Author Topic: Encoding Viewer  (Read 1612 times)

Offline stressful

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    • CPU2.0
Encoding Viewer
« on: December 02, 2016, 01:57:01 PM »
Simple program below will enable you to view an encoding for one instruction. This is useful if you want to quickly verify and confirm the code generated by the assembler even if your current CPU doesn't support that instruction you're testing. For example, the code below shows the precise encoding for VPERMQ instruction even if my CPU doesn't have AVX512.

Code: [Select]
;compile  : nasm -f win64 this.asm
;Link     : golink /console /entry _start this.obj msvcrt.dll

global _start

foo:
        ;instruction to encode here
        vpermq zmm0,zmm1,3  ;AVX512
bar:

section .text
_start:
        mov     rsi,foo
        mov     rdi,bar
        xor     eax,eax
        sub     rdi,rsi
.more:  lodsb
        mov     rcx,fmt
        mov     rdx,rax
        sub     rsp,0x20
        call    [printf]
        add     rsp,0x20
        sub     rdi,1
        jnz     .more
        mov     rcx,0
        call    [exit]

section .data
fmt db '%02X ',0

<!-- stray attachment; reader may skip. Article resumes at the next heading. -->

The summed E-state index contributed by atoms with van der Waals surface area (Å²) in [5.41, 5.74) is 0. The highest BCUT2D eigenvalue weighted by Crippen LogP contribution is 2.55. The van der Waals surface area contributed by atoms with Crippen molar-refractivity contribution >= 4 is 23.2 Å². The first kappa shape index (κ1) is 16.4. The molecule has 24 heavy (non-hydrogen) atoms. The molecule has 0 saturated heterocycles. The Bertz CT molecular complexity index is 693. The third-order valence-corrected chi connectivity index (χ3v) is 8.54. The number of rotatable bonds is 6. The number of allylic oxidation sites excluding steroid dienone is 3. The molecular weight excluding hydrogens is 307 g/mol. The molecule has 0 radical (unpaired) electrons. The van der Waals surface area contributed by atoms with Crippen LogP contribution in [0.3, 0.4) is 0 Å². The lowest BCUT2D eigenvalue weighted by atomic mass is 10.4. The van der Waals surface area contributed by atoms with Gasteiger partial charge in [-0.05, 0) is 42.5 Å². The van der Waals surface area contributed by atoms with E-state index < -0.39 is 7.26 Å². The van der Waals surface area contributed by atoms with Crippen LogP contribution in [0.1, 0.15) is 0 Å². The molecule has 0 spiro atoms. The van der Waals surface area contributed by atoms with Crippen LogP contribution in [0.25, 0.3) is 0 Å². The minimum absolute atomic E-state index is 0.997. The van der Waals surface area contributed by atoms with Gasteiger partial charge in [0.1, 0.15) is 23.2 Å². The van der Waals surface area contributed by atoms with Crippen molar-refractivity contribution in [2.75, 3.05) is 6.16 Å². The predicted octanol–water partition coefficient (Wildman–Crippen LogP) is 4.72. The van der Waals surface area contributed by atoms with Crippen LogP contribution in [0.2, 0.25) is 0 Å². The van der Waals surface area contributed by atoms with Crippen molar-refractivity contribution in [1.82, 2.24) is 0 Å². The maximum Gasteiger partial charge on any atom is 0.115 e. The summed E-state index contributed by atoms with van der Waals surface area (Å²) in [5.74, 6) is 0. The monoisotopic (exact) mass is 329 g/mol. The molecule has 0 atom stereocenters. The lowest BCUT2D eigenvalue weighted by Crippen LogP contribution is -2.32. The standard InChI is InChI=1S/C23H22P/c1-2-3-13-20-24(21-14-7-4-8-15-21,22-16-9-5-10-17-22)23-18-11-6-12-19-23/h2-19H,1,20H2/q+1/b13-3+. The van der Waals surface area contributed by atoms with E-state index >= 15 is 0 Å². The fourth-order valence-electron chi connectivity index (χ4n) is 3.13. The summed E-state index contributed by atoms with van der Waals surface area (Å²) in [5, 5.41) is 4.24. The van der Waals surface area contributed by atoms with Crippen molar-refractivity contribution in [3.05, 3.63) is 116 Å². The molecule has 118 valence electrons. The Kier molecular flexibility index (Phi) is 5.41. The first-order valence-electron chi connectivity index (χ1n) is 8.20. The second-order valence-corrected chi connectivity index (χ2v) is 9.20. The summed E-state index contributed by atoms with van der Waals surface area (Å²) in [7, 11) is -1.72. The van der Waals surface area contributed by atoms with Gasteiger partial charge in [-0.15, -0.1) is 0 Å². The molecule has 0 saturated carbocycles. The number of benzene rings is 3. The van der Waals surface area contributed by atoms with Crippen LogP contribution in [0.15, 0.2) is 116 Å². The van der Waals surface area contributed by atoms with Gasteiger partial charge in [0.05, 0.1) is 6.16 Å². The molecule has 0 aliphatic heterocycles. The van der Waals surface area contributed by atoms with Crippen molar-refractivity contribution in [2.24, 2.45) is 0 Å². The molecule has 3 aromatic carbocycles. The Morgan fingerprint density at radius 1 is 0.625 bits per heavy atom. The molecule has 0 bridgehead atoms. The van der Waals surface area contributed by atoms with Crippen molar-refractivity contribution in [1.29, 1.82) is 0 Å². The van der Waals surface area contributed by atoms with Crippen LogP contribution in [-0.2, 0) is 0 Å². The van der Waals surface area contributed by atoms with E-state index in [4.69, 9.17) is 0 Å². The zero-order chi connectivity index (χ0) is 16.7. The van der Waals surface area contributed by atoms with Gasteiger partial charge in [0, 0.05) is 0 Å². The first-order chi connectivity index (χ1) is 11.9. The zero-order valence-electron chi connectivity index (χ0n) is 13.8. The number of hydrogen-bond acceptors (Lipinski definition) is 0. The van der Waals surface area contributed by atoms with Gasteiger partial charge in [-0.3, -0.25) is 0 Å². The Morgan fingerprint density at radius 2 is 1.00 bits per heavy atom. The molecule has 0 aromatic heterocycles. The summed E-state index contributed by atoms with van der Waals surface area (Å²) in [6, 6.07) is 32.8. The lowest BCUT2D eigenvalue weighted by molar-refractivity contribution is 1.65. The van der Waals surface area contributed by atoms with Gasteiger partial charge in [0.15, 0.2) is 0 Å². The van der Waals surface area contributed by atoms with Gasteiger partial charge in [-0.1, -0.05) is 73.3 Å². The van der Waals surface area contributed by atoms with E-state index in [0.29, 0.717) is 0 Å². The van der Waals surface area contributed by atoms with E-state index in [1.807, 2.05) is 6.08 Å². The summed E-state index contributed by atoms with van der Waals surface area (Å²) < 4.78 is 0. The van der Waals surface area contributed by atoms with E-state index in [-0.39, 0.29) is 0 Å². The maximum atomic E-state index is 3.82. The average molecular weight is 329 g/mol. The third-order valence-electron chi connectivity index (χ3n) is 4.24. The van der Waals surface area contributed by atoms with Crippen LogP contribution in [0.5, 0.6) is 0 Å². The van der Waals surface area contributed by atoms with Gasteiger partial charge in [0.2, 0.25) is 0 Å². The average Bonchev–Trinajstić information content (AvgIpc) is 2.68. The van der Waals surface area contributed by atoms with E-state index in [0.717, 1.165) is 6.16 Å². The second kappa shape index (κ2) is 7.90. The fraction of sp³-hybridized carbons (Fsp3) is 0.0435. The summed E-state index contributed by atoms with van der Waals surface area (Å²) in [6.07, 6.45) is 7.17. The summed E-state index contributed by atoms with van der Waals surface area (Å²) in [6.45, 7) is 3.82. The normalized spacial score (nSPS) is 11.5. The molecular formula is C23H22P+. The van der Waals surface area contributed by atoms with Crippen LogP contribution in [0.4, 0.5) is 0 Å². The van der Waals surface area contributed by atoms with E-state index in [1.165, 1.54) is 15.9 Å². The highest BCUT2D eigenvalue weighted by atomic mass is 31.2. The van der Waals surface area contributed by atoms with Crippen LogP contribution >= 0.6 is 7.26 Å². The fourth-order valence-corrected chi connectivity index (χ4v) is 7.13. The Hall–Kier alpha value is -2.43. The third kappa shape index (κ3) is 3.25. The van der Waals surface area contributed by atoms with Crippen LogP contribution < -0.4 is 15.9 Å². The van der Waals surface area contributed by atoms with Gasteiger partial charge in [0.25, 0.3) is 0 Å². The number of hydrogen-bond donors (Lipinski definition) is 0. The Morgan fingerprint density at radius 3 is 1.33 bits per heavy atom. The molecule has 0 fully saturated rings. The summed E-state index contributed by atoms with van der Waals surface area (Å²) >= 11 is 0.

extern printf
extern exit

Just put one instruction between foo and bar. You can modify the program to suit your needs but foo and bar must be put out of the execution path. I don't have my Linux machine right now but similar effect can be achieved using opcode routine from my BASELIB library for Linux.

Happy disassembling :D
« Last Edit: December 02, 2016, 02:16:16 PM by stressful »

Offline stressful

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Re: Encoding Viewer
« Reply #1 on: December 06, 2016, 12:54:58 PM »
Holiday mood right now... Here's the code for Linux (but you probably have figured it out already)

Code: [Select]
;compile: nasm -f elf64 this.asm
;Link   : gcc this.o -o this
;-------------------------------
global main

foo:
        ;lfence
        ;mov cr0,rax
bar:

section .text
main:
        enter 0,0
        mov     rsi,foo
        mov rbx,foo
        mov     rdx,bar
        sub     rdx,rsi
        jz .done
.more: xor esi,esi 
mov     sil,[rbx]
        mov     rdi,fmt
        inc rbx
        push rdx
        push rbx
        call    printf
        pop rbx
        pop rdx
        sub     rdx,1
        jnz     .more
        mov rdi,0ah
        call putchar
.done: leave 
ret
       
section .data
fmt db '%02X ',0

extern printf
extern putchar

Added advantages, in addition to the first post;

1. You can see the encoding of almost all system instructions and registers that are otherwise prohibited in normal mode
2. You can test what instructions are currently (not) supported by NASM, as long as you give the correct syntax
3. Gives you instruction size.
4. Boss-ing around NASM authors by showing them 'faulty' encoding even if you are completely clueless yourself. (not recommended. NASM people are not that funny)

But hey, enjoy you holidays.